When a truck accident occurs, the log book records of the involved truck driver can be a very important and revealing piece of evidence regarding the accident. Such log books can shed light on many important issues, such as how long the truck driver had been on-duty prior to the accident and whether the truck driver had been behind the wheel longer than they should have been.
Sadly though, log book records are not always as accurate as they should be. Sometimes, mistakes are made in such records. Sadly, there are even some instances in which truck drivers intentionally falsify such records. In one of our articles, “New Federal Hours of Service Requirements: Is the Solution Now Part of the Problem?,” we discussed how truck drivers may sometimes have economic incentives to “fudge” their log books in order to skirt hours of service rules and how truck companies aren’t always as vigilant in preventing such records falsification as they should be.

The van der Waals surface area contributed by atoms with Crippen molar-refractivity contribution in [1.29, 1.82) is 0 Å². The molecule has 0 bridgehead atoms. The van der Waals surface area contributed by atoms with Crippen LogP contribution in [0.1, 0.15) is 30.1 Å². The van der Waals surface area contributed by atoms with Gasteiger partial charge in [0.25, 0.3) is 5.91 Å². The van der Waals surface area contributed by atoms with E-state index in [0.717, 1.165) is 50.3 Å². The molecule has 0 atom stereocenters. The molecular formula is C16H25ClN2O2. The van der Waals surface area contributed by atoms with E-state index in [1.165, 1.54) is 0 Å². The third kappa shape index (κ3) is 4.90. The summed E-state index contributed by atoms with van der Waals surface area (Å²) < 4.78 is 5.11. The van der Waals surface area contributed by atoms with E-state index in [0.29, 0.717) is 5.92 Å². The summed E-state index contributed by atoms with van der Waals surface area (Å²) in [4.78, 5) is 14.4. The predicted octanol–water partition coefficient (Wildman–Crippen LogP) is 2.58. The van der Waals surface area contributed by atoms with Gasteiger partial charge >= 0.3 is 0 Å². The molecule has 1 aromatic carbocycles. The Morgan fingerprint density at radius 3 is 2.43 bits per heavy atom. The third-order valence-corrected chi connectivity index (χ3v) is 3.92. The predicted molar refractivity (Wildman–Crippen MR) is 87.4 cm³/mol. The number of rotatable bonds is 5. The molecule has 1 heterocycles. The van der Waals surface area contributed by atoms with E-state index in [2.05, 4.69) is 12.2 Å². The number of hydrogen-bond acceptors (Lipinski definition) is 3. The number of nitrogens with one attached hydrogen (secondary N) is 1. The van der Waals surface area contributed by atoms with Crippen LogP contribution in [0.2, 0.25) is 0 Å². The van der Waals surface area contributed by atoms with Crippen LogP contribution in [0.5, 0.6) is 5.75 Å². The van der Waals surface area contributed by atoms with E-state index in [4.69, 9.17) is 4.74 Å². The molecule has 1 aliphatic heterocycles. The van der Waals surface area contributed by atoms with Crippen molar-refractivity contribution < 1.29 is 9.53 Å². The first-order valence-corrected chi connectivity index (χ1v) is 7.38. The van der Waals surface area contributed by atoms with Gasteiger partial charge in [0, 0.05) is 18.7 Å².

Thus, when investigating truck accidents, it not only can be important to look into the log book records of the involved truck driver, but also to carefully scrutinize the accuracy of the records and to look into other evidence regarding the truck driver’s pre-accident activity. It can sometimes take all different sorts of evidence to get a true idea of what caused a truck accident and who was responsible for it.
Truck accident attorneys understand how important in-depth investigations can be following a tractor-trailer accident and can help victims of truck accidents look into the various different types of evidence related to their accident to try to help uncover how the accident occurred and whether any truck company or truck driver misconduct was behind the accident.